Perjury Defense Lawyer


Orlando and Kissimmee Perjury Defense Attorney providing professional Perjury Defense and other Criminal Defense legal services in Orlando, Kissimmee and Central Florida. Contact Lawyer, Lazaro G. Blanco, Esq., today at 407.344.5577.


If you are testifying or participating in a deposition, or providing information to law enforcement which is being utilized in a police report, the last thing you want to do is "knowingly and intentionally" make statements which you know to be false.

The Judicial system is built on the foundation of obtaining the truth and ensuring justice is lawfully obtained. If the truth is "knowingly and intentionally" distorted or fabricated, a charge of perjury, which is considered to be a serious crime, may be dealt with harshly.

If convicted of perjury, you may be faced with up to 5 years in prison and pay thousands of dollars in fines, probation, community service and restitution.

In Florida, the act of perjury is a felony crime, which can occur in court, under oath in a criminal or civil deposition, or a written affidavit or declaration.

Other crimes which may be associated with an act of perjury, and added as additional criminal charges are:

  • Subornation of Perjury: The act of knowingly allowing another to commit perjury in any legal situation. For subornation of perjury the person must actually follow through with the act of perjuring himself or herself;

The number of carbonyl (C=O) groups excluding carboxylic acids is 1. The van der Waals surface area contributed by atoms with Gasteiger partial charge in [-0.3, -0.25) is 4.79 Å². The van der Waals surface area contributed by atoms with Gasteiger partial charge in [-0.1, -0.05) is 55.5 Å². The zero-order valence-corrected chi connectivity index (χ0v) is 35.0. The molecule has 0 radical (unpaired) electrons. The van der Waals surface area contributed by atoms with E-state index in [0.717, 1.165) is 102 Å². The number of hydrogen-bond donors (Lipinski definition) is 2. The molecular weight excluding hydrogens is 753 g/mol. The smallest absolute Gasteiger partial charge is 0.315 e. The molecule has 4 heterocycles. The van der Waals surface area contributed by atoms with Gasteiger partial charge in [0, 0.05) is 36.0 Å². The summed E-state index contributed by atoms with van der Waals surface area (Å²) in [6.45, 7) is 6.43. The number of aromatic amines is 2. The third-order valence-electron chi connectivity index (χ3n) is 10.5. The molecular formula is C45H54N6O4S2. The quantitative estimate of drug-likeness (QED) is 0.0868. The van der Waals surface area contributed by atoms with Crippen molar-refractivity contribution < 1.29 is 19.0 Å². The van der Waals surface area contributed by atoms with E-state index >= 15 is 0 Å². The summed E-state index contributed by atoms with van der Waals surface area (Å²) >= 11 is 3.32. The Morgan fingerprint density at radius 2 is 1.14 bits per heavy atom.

• Witness Tampering: The act of influencing a person, with or without threats, to give false statements under oath which benefits your case;

  • Conspiracy: When two or more individually willingly enter into a plan or agreement to intentionally be deceptive or lie while under oath.

In order to convict someone of perjury, the prosecutor must prove beyond a reasonable doubt:

  • The accused knowingly and intentionally provided a false answer to a question, or questions, after taking an oath that you would tell the truth while being questioned in court;

  • That you signed a sworn statement regarding statements you have made, knowing these statements were false;

  • That you reasonably understood the meaning of the question by the person administering the question while you were under oath;

  • That your statement was knowingly and intentionally false at the time you made it;

  • That you willfully and knowingly made a statement which was false or intentionally omitted or concealed a material fact.

If you must address perjury defense or other criminal defense issues in Orlando, Kissimmee, St. Cloud, or the surrounding Central Florida area, speak to an experienced perjury defense attorney - lawyer at BLANCO LAW OFFICE, PA. today by calling 407.344.5577 or by using our online case evaluation form.